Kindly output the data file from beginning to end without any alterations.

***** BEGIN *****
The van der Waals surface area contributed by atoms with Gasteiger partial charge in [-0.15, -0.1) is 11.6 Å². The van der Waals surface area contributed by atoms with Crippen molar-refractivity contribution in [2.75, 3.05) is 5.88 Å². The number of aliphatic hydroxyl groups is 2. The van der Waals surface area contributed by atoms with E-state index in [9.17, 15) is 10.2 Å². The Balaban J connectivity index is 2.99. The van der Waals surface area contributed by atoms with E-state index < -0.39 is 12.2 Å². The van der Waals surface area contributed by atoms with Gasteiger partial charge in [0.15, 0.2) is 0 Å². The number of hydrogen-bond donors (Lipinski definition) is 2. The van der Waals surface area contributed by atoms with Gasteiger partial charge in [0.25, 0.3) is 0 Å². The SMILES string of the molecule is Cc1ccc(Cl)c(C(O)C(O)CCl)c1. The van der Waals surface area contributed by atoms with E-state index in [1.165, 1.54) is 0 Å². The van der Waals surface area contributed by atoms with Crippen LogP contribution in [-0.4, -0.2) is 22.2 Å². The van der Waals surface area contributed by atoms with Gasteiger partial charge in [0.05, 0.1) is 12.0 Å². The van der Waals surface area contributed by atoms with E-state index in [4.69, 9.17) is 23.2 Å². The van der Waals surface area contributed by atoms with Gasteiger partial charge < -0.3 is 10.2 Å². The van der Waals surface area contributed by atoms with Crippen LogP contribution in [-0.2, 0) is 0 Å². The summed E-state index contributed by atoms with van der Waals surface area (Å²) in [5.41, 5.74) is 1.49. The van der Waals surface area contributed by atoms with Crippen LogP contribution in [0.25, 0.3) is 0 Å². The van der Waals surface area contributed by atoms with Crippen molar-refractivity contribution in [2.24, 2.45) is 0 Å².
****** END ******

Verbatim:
The van der Waals surface area contributed by atoms with Gasteiger partial charge in [-0.15, -0.1) is 11.6 Å². The van der Waals surface area contributed by atoms with Crippen molar-refractivity contribution in [2.75, 3.05) is 5.88 Å². The number of aliphatic hydroxyl groups is 2. The van der Waals surface area contributed by atoms with E-state index in [9.17, 15) is 10.2 Å². The Balaban J connectivity index is 2.99. The van der Waals surface area contributed by atoms with E-state index < -0.39 is 12.2 Å². The van der Waals surface area contributed by atoms with Gasteiger partial charge in [0.15, 0.2) is 0 Å². The number of hydrogen-bond donors (Lipinski definition) is 2. The van der Waals surface area contributed by atoms with Gasteiger partial charge in [0.25, 0.3) is 0 Å². The SMILES string of the molecule is Cc1ccc(Cl)c(C(O)C(O)CCl)c1. The van der Waals surface area contributed by atoms with E-state index in [1.165, 1.54) is 0 Å². The van der Waals surface area contributed by atoms with Crippen LogP contribution in [-0.4, -0.2) is 22.2 Å². The van der Waals surface area contributed by atoms with Gasteiger partial charge in [0.05, 0.1) is 12.0 Å². The van der Waals surface area contributed by atoms with E-state index in [4.69, 9.17) is 23.2 Å². The van der Waals surface area contributed by atoms with Gasteiger partial charge < -0.3 is 10.2 Å². The van der Waals surface area contributed by atoms with Crippen LogP contribution in [-0.2, 0) is 0 Å². The summed E-state index contributed by atoms with van der Waals surface area (Å²) in [5.41, 5.74) is 1.49. The van der Waals surface area contributed by atoms with Crippen LogP contribution in [0.25, 0.3) is 0 Å². The van der Waals surface area contributed by atoms with Crippen molar-refractivity contribution in [2.24, 2.45) is 0 Å².